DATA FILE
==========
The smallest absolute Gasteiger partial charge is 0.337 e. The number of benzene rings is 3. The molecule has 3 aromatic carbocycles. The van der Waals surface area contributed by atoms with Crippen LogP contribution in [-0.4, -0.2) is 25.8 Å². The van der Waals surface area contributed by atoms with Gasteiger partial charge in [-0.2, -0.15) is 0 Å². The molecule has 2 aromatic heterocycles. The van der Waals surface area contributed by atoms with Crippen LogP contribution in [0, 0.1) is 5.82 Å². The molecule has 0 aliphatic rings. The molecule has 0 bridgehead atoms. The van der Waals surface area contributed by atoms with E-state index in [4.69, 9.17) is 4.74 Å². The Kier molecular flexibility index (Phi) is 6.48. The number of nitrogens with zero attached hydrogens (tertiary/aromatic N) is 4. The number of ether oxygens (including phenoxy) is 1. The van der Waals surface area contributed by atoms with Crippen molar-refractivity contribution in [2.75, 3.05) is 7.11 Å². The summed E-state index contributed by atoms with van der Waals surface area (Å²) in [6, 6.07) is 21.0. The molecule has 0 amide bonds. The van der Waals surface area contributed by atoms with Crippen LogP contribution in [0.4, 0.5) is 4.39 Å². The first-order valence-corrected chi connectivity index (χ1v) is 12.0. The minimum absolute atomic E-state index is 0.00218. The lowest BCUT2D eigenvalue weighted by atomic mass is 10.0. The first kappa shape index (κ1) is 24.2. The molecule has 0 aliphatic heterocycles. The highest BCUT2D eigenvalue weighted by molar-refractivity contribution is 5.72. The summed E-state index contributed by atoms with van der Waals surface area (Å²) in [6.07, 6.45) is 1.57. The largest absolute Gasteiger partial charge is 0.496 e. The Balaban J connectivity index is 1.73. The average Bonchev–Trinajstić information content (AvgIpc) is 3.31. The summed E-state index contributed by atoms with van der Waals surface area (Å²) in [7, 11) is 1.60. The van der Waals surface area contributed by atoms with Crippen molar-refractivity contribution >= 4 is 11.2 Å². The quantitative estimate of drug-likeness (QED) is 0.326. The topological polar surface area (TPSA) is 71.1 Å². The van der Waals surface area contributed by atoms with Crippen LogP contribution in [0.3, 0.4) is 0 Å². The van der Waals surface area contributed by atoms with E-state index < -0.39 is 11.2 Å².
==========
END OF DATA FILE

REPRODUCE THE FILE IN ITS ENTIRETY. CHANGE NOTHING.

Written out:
The smallest absolute Gasteiger partial charge is 0.337 e. The number of benzene rings is 3. The molecule has 3 aromatic carbocycles. The van der Waals surface area contributed by atoms with Crippen LogP contribution in [-0.4, -0.2) is 25.8 Å². The van der Waals surface area contributed by atoms with Gasteiger partial charge in [-0.2, -0.15) is 0 Å². The molecule has 2 aromatic heterocycles. The van der Waals surface area contributed by atoms with Crippen LogP contribution in [0, 0.1) is 5.82 Å². The molecule has 0 aliphatic rings. The molecule has 0 bridgehead atoms. The van der Waals surface area contributed by atoms with E-state index in [4.69, 9.17) is 4.74 Å². The Kier molecular flexibility index (Phi) is 6.48. The number of nitrogens with zero attached hydrogens (tertiary/aromatic N) is 4. The number of ether oxygens (including phenoxy) is 1. The van der Waals surface area contributed by atoms with Crippen molar-refractivity contribution in [2.75, 3.05) is 7.11 Å². The summed E-state index contributed by atoms with van der Waals surface area (Å²) in [6, 6.07) is 21.0. The molecule has 0 amide bonds. The van der Waals surface area contributed by atoms with Crippen LogP contribution in [0.4, 0.5) is 4.39 Å². The first-order valence-corrected chi connectivity index (χ1v) is 12.0. The minimum absolute atomic E-state index is 0.00218. The lowest BCUT2D eigenvalue weighted by atomic mass is 10.0. The first kappa shape index (κ1) is 24.2. The molecule has 0 aliphatic heterocycles. The highest BCUT2D eigenvalue weighted by molar-refractivity contribution is 5.72. The summed E-state index contributed by atoms with van der Waals surface area (Å²) in [6.07, 6.45) is 1.57. The largest absolute Gasteiger partial charge is 0.496 e. The Balaban J connectivity index is 1.73. The average Bonchev–Trinajstić information content (AvgIpc) is 3.31. The summed E-state index contributed by atoms with van der Waals surface area (Å²) in [7, 11) is 1.60. The van der Waals surface area contributed by atoms with Crippen molar-refractivity contribution >= 4 is 11.2 Å². The quantitative estimate of drug-likeness (QED) is 0.326. The topological polar surface area (TPSA) is 71.1 Å². The van der Waals surface area contributed by atoms with Crippen LogP contribution in [0.3, 0.4) is 0 Å². The van der Waals surface area contributed by atoms with E-state index < -0.39 is 11.2 Å².